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US Coast Guard Conducts Tests of Unmanned Surface Vehicles

USCG tests unmanned surface vehicles
U.S. Coast Guard photos courtesy of the Coast Guard Research and Development Center

By The Maritime Executive 11-27-2020 02:30:22

The US Coast Guard recently conducted a series of tests to evaluate the performance and potential applications of unmanned surface vehicles (USVs). The tests, which took place over a 30-day demonstration period, were conducted in the waters off Oahu, Hawaii.

According to the US Coast Guard, the focus of the test was to explore how current and emerging technologies might be used to enhance maritime domain awareness in remote regions. The test explored ways USVs equipped with assorted sensor capabilities might support the Coast Guard’s missions ranging from search and rescue to law enforcement.

“It’s clear that autonomous technology is a growing industry, and has great potential to enhance Coast Guard operations,” said Cmdr. Blair Sweigart, the demonstration’s director from the Coast Guard Research and Development Center. “Combined with artificial intelligence algorithms, unmanned systems could be a game changer.”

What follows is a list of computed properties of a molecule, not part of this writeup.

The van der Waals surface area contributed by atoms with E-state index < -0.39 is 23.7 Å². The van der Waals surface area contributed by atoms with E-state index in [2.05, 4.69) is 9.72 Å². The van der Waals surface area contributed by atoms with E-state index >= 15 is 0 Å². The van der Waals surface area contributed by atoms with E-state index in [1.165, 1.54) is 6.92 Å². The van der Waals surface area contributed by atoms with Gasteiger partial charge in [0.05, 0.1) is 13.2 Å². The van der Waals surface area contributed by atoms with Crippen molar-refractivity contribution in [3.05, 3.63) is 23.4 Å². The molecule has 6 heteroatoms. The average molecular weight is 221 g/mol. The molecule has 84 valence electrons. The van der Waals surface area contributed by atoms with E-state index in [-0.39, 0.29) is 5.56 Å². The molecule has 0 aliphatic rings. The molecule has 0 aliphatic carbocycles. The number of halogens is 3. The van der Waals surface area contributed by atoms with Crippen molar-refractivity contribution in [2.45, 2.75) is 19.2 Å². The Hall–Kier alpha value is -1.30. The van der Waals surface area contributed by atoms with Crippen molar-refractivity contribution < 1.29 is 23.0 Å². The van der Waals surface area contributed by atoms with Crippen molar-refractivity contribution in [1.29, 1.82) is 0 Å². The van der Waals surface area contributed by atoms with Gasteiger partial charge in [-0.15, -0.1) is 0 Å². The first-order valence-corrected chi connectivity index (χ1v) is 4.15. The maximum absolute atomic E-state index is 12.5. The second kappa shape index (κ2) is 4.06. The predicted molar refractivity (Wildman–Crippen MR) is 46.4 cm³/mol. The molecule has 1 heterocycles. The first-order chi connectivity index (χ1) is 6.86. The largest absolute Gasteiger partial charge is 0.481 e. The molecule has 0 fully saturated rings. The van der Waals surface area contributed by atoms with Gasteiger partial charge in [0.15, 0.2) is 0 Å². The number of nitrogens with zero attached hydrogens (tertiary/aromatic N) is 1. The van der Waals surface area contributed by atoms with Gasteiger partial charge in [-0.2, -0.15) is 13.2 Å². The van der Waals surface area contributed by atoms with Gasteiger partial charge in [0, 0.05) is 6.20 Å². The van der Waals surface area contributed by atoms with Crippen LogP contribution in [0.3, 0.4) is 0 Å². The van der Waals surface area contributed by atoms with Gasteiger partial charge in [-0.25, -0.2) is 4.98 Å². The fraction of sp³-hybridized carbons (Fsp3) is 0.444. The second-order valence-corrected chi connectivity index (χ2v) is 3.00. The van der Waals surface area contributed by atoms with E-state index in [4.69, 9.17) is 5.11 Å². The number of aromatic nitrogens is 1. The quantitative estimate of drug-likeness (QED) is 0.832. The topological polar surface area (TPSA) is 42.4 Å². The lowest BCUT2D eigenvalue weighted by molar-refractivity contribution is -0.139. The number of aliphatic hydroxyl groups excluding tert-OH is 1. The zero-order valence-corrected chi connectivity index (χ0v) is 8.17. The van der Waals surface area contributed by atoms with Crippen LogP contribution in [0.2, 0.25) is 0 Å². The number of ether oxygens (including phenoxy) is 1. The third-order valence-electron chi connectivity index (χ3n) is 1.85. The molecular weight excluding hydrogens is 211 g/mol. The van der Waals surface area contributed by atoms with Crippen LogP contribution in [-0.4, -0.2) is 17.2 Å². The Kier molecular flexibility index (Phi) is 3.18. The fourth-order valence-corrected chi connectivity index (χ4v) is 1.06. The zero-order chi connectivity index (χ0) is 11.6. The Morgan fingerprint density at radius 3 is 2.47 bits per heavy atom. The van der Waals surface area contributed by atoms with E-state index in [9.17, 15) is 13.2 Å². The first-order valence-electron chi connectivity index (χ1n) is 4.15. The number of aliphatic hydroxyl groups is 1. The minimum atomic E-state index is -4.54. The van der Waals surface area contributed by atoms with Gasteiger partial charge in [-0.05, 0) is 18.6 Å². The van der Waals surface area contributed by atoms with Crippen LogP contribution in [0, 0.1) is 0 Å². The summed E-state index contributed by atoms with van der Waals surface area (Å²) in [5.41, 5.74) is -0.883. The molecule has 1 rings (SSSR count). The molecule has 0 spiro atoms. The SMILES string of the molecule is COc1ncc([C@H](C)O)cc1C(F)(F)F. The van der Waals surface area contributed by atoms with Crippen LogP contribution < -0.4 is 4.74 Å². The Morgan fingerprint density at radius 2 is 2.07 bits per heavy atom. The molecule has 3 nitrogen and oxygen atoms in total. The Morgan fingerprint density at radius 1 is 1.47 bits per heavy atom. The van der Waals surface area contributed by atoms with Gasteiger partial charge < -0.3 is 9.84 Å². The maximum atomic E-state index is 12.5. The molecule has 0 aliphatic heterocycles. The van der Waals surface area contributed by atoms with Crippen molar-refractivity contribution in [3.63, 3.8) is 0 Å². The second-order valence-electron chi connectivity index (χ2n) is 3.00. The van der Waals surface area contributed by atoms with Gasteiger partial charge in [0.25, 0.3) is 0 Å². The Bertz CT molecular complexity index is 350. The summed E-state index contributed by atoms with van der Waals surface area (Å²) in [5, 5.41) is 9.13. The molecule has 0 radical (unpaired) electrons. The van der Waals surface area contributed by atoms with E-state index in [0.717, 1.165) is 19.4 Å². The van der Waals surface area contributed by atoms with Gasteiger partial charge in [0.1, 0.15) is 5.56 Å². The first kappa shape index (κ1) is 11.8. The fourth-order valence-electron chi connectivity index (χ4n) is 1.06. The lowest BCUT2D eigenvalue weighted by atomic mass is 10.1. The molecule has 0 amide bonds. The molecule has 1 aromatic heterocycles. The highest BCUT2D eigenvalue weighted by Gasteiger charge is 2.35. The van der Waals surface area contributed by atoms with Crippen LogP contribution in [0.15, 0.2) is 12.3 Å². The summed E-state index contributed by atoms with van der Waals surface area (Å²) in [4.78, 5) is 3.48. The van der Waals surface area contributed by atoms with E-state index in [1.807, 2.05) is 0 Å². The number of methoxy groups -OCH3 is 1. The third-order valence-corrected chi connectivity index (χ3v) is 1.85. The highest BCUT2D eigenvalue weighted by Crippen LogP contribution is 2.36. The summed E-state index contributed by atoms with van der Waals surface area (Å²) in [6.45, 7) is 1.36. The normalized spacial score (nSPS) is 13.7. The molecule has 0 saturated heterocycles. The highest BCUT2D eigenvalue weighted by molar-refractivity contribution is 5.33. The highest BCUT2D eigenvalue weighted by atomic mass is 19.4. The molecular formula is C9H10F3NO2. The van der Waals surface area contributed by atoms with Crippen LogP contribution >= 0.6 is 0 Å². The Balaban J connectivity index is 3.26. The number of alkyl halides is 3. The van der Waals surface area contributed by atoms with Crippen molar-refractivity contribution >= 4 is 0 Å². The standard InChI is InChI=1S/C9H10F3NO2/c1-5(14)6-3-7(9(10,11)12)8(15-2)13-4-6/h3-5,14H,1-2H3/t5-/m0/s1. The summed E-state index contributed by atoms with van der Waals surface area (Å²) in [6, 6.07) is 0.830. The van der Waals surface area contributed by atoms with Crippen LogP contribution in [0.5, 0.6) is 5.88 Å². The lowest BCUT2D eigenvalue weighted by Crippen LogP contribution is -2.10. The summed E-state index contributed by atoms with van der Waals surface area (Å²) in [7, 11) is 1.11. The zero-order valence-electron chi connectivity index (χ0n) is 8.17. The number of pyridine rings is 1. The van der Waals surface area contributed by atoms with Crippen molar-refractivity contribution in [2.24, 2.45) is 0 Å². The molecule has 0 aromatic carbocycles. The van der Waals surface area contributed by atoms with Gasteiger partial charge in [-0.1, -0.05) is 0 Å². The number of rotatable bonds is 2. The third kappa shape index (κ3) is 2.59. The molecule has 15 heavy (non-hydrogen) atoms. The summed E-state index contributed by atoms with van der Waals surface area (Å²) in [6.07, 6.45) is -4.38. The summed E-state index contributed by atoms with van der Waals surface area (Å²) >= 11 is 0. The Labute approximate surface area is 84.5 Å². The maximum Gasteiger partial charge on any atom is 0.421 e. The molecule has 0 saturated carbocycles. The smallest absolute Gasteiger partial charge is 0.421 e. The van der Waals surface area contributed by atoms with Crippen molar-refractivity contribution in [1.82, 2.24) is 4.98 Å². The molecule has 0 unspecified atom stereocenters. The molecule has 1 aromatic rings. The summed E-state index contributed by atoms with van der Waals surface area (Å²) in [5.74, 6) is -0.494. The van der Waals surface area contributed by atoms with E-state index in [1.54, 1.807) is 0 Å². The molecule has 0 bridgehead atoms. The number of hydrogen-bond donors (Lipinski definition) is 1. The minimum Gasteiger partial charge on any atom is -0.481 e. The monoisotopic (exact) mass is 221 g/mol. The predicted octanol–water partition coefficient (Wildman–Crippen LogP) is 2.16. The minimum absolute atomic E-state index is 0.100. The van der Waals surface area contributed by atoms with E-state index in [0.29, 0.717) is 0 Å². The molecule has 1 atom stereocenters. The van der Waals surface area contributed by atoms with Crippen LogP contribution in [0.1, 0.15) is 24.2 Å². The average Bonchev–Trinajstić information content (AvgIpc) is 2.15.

During the test, the Coast Guard examined USVs from Saildrone and Spatial Integrated Systems to understand their capabilities and effectiveness. The USVs participated in a variety of operational simulations to detect and alert the Coast Guard to both legitimate and nefarious behavior.

The Coast Guard’s Strategic Plan 2018-2022, includes a goal to “evaluate emerging technologies, such as unmanned platforms, artificial intelligence, machine learning, network protocols, information storage, and human-machine collaboration for possible use in mission execution.” The tests conducted off Hawaii were part of that mission, allowing the Coast Guard to identify how USVs could be used to support search and rescue operations, improve marine environmental response, enhance port security, aid in the fight against illegal maritime smuggling, and identify vessels engaged in illegal, unreported, and unregulated fishing.

“The demonstration helped us understand what these technologies currently are, and are not, capable of,” said Sweigart. “These vessels proved to be very effective across a variety of mission areas. The results of this study will help shape how the Coast Guard, and our partners, incorporate USVs into our future operations.”

With their long endurance, the Coast Guard believes that USVs can provide persistent domain awareness in remote regions of the U.S. Exclusive Economic Zone. By conducting the demonstrations off Hawaii, the teams gained a firsthand understanding of how these assets could help protect the islands and the critical resources and habitats throughout Oceania.